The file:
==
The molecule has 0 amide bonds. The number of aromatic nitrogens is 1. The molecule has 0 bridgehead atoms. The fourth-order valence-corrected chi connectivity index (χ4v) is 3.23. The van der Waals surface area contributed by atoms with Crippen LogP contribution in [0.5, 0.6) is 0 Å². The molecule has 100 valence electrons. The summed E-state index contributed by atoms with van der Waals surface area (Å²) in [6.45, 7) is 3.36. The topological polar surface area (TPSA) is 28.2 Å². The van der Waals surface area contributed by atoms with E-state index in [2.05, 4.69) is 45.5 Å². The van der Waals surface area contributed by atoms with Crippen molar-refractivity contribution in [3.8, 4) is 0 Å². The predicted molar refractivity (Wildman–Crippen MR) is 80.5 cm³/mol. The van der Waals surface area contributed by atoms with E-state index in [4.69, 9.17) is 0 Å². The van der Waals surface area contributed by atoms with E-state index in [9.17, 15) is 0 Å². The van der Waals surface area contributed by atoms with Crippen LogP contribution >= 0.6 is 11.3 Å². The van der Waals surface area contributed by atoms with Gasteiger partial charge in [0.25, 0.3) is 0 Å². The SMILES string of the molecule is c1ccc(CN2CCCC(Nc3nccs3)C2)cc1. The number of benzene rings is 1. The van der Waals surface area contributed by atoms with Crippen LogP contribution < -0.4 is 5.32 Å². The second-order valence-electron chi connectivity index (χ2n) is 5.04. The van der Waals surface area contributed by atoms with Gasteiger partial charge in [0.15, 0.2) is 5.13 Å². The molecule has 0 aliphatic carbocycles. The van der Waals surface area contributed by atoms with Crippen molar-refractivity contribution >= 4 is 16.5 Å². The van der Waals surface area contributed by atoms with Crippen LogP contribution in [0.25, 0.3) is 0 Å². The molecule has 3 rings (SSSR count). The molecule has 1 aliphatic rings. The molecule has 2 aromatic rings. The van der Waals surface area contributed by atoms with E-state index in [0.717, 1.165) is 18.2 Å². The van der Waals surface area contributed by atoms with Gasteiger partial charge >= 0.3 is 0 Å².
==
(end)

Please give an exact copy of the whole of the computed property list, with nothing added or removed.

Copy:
The molecule has 0 amide bonds. The number of aromatic nitrogens is 1. The molecule has 0 bridgehead atoms. The fourth-order valence-corrected chi connectivity index (χ4v) is 3.23. The van der Waals surface area contributed by atoms with Crippen LogP contribution in [0.5, 0.6) is 0 Å². The molecule has 100 valence electrons. The summed E-state index contributed by atoms with van der Waals surface area (Å²) in [6.45, 7) is 3.36. The topological polar surface area (TPSA) is 28.2 Å². The van der Waals surface area contributed by atoms with E-state index in [2.05, 4.69) is 45.5 Å². The van der Waals surface area contributed by atoms with Crippen molar-refractivity contribution in [3.8, 4) is 0 Å². The predicted molar refractivity (Wildman–Crippen MR) is 80.5 cm³/mol. The van der Waals surface area contributed by atoms with E-state index in [4.69, 9.17) is 0 Å². The van der Waals surface area contributed by atoms with E-state index in [9.17, 15) is 0 Å². The van der Waals surface area contributed by atoms with Crippen LogP contribution >= 0.6 is 11.3 Å². The van der Waals surface area contributed by atoms with Gasteiger partial charge in [0.25, 0.3) is 0 Å². The SMILES string of the molecule is c1ccc(CN2CCCC(Nc3nccs3)C2)cc1. The number of benzene rings is 1. The van der Waals surface area contributed by atoms with Crippen LogP contribution < -0.4 is 5.32 Å². The second-order valence-electron chi connectivity index (χ2n) is 5.04. The van der Waals surface area contributed by atoms with Gasteiger partial charge in [0.15, 0.2) is 5.13 Å². The molecule has 0 aliphatic carbocycles. The van der Waals surface area contributed by atoms with Crippen molar-refractivity contribution >= 4 is 16.5 Å². The van der Waals surface area contributed by atoms with Crippen LogP contribution in [0.25, 0.3) is 0 Å². The molecule has 3 rings (SSSR count). The molecule has 1 aliphatic rings. The molecule has 2 aromatic rings. The van der Waals surface area contributed by atoms with E-state index in [0.717, 1.165) is 18.2 Å². The van der Waals surface area contributed by atoms with Gasteiger partial charge >= 0.3 is 0 Å².